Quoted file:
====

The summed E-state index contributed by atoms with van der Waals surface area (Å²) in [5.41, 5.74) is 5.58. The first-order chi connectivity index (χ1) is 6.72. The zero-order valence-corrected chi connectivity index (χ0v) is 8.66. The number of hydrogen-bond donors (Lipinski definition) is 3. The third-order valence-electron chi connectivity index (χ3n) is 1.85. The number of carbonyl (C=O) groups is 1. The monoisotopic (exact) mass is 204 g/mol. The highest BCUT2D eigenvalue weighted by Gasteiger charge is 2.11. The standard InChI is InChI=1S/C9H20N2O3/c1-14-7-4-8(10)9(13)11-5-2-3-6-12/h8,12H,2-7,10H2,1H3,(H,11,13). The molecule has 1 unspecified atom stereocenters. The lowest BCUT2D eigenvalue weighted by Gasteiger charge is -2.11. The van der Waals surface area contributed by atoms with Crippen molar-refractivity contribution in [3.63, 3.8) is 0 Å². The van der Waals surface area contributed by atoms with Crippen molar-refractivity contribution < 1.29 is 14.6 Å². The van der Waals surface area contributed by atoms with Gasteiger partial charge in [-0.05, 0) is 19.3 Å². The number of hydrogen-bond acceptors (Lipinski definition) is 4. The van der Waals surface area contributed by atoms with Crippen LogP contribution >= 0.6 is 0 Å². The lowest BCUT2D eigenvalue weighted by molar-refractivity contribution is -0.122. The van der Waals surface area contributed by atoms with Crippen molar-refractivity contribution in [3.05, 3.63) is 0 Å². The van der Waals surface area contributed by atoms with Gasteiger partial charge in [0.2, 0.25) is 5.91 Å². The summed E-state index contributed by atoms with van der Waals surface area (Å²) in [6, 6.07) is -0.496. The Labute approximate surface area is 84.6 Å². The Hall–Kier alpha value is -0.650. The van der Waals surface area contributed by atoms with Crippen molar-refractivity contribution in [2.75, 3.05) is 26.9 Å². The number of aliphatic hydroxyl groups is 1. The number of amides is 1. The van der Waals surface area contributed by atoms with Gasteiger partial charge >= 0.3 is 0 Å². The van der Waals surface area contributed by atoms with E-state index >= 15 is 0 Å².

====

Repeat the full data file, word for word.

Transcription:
The summed E-state index contributed by atoms with van der Waals surface area (Å²) in [5.41, 5.74) is 5.58. The first-order chi connectivity index (χ1) is 6.72. The zero-order valence-corrected chi connectivity index (χ0v) is 8.66. The number of hydrogen-bond donors (Lipinski definition) is 3. The third-order valence-electron chi connectivity index (χ3n) is 1.85. The number of carbonyl (C=O) groups is 1. The monoisotopic (exact) mass is 204 g/mol. The highest BCUT2D eigenvalue weighted by Gasteiger charge is 2.11. The standard InChI is InChI=1S/C9H20N2O3/c1-14-7-4-8(10)9(13)11-5-2-3-6-12/h8,12H,2-7,10H2,1H3,(H,11,13). The molecule has 1 unspecified atom stereocenters. The lowest BCUT2D eigenvalue weighted by Gasteiger charge is -2.11. The van der Waals surface area contributed by atoms with Crippen molar-refractivity contribution in [3.63, 3.8) is 0 Å². The van der Waals surface area contributed by atoms with Crippen molar-refractivity contribution < 1.29 is 14.6 Å². The van der Waals surface area contributed by atoms with Gasteiger partial charge in [-0.05, 0) is 19.3 Å². The number of hydrogen-bond acceptors (Lipinski definition) is 4. The van der Waals surface area contributed by atoms with Crippen LogP contribution >= 0.6 is 0 Å². The lowest BCUT2D eigenvalue weighted by molar-refractivity contribution is -0.122. The van der Waals surface area contributed by atoms with Crippen molar-refractivity contribution in [3.05, 3.63) is 0 Å². The van der Waals surface area contributed by atoms with Gasteiger partial charge in [0.2, 0.25) is 5.91 Å². The summed E-state index contributed by atoms with van der Waals surface area (Å²) in [6, 6.07) is -0.496. The Labute approximate surface area is 84.6 Å². The Hall–Kier alpha value is -0.650. The van der Waals surface area contributed by atoms with Crippen molar-refractivity contribution in [2.75, 3.05) is 26.9 Å². The number of aliphatic hydroxyl groups is 1. The number of amides is 1. The van der Waals surface area contributed by atoms with Gasteiger partial charge >= 0.3 is 0 Å². The van der Waals surface area contributed by atoms with E-state index >= 15 is 0 Å².